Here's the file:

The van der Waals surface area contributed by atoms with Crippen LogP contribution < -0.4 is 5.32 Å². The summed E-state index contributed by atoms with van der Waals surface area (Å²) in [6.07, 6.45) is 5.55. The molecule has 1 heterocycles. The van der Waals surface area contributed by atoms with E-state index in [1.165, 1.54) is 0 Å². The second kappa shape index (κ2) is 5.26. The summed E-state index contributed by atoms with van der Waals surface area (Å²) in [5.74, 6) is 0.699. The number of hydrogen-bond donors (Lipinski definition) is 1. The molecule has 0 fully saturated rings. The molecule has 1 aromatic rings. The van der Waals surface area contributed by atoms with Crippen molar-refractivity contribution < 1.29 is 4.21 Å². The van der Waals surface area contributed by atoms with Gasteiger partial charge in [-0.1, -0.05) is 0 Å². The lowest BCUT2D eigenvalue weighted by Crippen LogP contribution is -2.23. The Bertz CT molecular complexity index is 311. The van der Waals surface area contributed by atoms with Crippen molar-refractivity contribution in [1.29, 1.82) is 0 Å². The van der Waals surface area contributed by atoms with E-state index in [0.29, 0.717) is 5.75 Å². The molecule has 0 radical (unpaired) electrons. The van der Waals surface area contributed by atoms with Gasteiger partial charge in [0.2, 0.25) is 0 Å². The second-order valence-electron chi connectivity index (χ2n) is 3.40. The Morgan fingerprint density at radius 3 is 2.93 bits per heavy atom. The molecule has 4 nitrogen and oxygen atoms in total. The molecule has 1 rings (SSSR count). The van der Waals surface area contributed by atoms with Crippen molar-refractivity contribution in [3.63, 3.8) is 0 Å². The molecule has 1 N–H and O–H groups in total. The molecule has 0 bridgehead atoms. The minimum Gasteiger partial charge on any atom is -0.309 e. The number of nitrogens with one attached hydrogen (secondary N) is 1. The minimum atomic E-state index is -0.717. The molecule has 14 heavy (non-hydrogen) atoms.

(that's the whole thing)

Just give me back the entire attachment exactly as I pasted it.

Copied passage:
The van der Waals surface area contributed by atoms with Crippen LogP contribution < -0.4 is 5.32 Å². The summed E-state index contributed by atoms with van der Waals surface area (Å²) in [6.07, 6.45) is 5.55. The molecule has 1 heterocycles. The van der Waals surface area contributed by atoms with E-state index in [1.165, 1.54) is 0 Å². The second kappa shape index (κ2) is 5.26. The summed E-state index contributed by atoms with van der Waals surface area (Å²) in [5.74, 6) is 0.699. The number of hydrogen-bond donors (Lipinski definition) is 1. The molecule has 0 fully saturated rings. The molecule has 1 aromatic rings. The van der Waals surface area contributed by atoms with Crippen molar-refractivity contribution < 1.29 is 4.21 Å². The van der Waals surface area contributed by atoms with Gasteiger partial charge in [-0.1, -0.05) is 0 Å². The lowest BCUT2D eigenvalue weighted by Crippen LogP contribution is -2.23. The Bertz CT molecular complexity index is 311. The van der Waals surface area contributed by atoms with Crippen molar-refractivity contribution in [1.29, 1.82) is 0 Å². The van der Waals surface area contributed by atoms with E-state index in [0.29, 0.717) is 5.75 Å². The molecule has 0 radical (unpaired) electrons. The van der Waals surface area contributed by atoms with Gasteiger partial charge in [0.2, 0.25) is 0 Å². The second-order valence-electron chi connectivity index (χ2n) is 3.40. The Morgan fingerprint density at radius 3 is 2.93 bits per heavy atom. The molecule has 4 nitrogen and oxygen atoms in total. The molecule has 1 rings (SSSR count). The van der Waals surface area contributed by atoms with Crippen molar-refractivity contribution in [3.63, 3.8) is 0 Å². The molecule has 1 N–H and O–H groups in total. The molecule has 0 bridgehead atoms. The minimum Gasteiger partial charge on any atom is -0.309 e. The number of nitrogens with one attached hydrogen (secondary N) is 1. The minimum atomic E-state index is -0.717. The molecule has 14 heavy (non-hydrogen) atoms.